Wednesday, 29 December 2010
Tuesday, 5 October 2010
Saturday, 11 September 2010
Wednesday, 18 August 2010
Thursday, 5 August 2010
Every time I hear about restrictive laws in countries like UAE and Saudi Arabia, it makes me want to buy a plane ticket, head to a main street, strip naked and run down the street screaming "You can't make me, you misogynistic turds!"
When I tell people this, they remind me I could be stoned. So could the women there, I remind them, and for less.
Wednesday, 4 August 2010
After some delay and consternation (so, I got lost on my way to my original G2 test and missed it and had to reschedule for a month later... it happens), I went this morning at the crack of 8:20 for my test. And I passed! With flying colours, I might add. She only ticked one box on my whole test. You can round that up to 100%, right? Excellent.
I'm looking forward to putting my license to good use when I hit the road with Phil later this month!
Friday, 30 July 2010
Wednesday, 28 July 2010
Thursday, 22 July 2010
I've been feeling totally exhausted all week. Last night was my first full night of sleep in many days, which felt so good. Wednesday was a very low point. Super sleepy and coming up on 24 hours of headache, my boss sent me home early. I spent the night lying in bed, watching bad TV, until the thunderstorm started (with ridiculous amounts of lightning! Did anyone see all the lightning?). Thunder makes me uncomfortable, so I called up Phil and sat on the porch, watching the storm roll through and feeling my nerves settle as we chatted. My sister came and sat with me. After it had mostly passed, we went to bed.
I had the headache of doom as the result of an elbow to the head at rugby practice. I came home on Tuesday and immediately applied ice packs, moving them in rotation from sore hip to shoulders to head. Hopefully I will kill it tonight!
Here is a video a friend sent along to me this week when I told her I was feeling down. As she predicted, I did get a good chuckle out of it. She and another friend from school are coming to visit, and I am very excited for a crew-union (that's a good play on the word reunion, right?).
Friday, 16 July 2010
I think typewriters are so neat. Dismiss me as a tragic hipster, but I have loved them since I was a kid. I don't know why - it probably related to my love of words. And my love of old things. And my hipster tendancies too, perhaps.
Now, typerwriters are extra attractive because it's writing without a computer. Why is this good? No internet. No distractions, no YouTube, no Twitter, no Facebook. Sure, I could close the internet, but that doesn't last very long on papers, and is worse when I'm trying to be creative. I want one.
In fact, I think I have one. It's got a neat leather case and I bought it at a garage sale but, alas... no ink strip. I don't know where to get one, or how to install it. Or, for that matter, where the typewriter is.
Are there any typewriter enthusiasts out there who can help me out?
Photo: noobits on flickr
Thursday, 15 July 2010
Nothing super exciting has been happenning to me. I've been riding one of those lows lately. One of those, hate my body, hate my passions, hate my voice (literal and more figurative voice), and just generally wanting to crawl out of my skin and into someone else's. It's all cyclical, I think; I go through high points and low points, monthly, yearly, whatever. Blah. Anyway, the cycle will go up again, but until then, I just want to see friends and remind myself that the world is good, great even. Hey world: I'm open. Let's have fun things happen, k?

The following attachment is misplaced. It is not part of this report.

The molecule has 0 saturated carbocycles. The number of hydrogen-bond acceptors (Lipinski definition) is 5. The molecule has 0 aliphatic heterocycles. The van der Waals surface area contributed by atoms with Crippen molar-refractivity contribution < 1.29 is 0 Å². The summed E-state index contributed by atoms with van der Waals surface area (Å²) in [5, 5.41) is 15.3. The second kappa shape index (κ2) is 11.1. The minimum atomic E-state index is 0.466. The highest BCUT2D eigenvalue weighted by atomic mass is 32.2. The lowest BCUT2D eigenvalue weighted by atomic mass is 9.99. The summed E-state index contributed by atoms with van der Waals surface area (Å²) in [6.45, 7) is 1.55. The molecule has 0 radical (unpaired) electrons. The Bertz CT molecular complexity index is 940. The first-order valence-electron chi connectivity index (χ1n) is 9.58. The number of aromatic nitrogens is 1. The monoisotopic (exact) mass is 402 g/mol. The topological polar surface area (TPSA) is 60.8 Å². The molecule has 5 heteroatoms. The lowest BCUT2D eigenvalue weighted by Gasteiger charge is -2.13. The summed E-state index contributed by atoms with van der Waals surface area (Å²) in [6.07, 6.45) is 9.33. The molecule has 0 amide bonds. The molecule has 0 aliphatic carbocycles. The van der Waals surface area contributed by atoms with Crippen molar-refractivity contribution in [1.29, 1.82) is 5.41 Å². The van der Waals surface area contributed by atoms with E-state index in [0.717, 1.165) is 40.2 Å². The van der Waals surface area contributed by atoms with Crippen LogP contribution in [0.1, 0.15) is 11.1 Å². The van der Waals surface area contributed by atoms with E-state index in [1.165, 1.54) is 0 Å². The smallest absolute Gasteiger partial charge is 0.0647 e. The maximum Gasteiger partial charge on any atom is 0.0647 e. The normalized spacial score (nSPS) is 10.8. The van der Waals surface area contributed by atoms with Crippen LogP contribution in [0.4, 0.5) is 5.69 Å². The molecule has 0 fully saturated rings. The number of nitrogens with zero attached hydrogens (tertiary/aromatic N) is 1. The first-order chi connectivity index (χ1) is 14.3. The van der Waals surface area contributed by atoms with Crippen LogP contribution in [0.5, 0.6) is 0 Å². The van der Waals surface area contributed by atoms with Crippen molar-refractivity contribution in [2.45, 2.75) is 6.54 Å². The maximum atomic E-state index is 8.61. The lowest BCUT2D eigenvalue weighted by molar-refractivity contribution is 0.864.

I'm also feeling politics-jaded. Not only did the city council vote yes on the awful Lansdown plan (urban voted no, rural yes; most of the time on the discussion was devoted to accomodating the developpers... I'm going to stop before I start fuming), BUT ALSO the government has made the long-form census optional, taking the legs out of any data it gathers. As Jeffrey Simpson wrote in his column the other day:
"When it comes to a tiny minority of citizens being required to fill out the long
census form, the Conservatives say this requirement invades privacy and should
be abolished, another example of ideology trumping good policy."
I just feel like the people who are supposed to be working for me are ruining my country and my neighbourhood.
Sorry for the downer, team. Write me about nice things in the comments, if you'd like. Or tell me what you think of this census shenanigans. Or write a haiku! (Delightful haikus over at my friend Saf's blog).
Thursday, 8 July 2010
I have recently started writing a fashion blog called Hey Good Lookin'. Some of the astute among you may have already found the link I stashed in the sidebar when I started it. I'm having a lot of fun with it, and it's even making me more excited about this blog, now that I feel like each have a focus, and two different interests of mine have their own spaces.
If you have any questions or comments about the new blog (or this old one!) you can email me at inajarblog [at] gmail [dot] com.
I'm hoping to snag some pics once various people upload them (for example, the super talented Milan), but in the mean time, you will have to use your imaginations.
The room was packed with bloggers, mostly ladies. Can I just say that everyone was dressed fabulously? Seriously. We Ottawa bloggers are an attractive bunch, just sayin. I especially liked Megan and Jennifer as pseudo-twins in cute black and white print summer dresses. Fave dress of the night goes to Nadine.
I hope my reading went OK - I was in the last chunk and by the time I got up on stage, my nervousness and the beer I'd ingested took over. (Last year, I was not old enough to drink beer at the event... strange thought. The beer was great). I got some laughs, which I will take as a positive, and my dress didn't fall down, something I was mildly worried about. Let's call it a win, shall we?
Oh, and I double-checked the story I told last night about Evelyn Waugh** - it's true! Wiki it yourself if you don't believe me. And no, I didn't go insert it in there this morning to make it true.
If you want, you can go back and read the post I read. I am a bus creeper, it's true.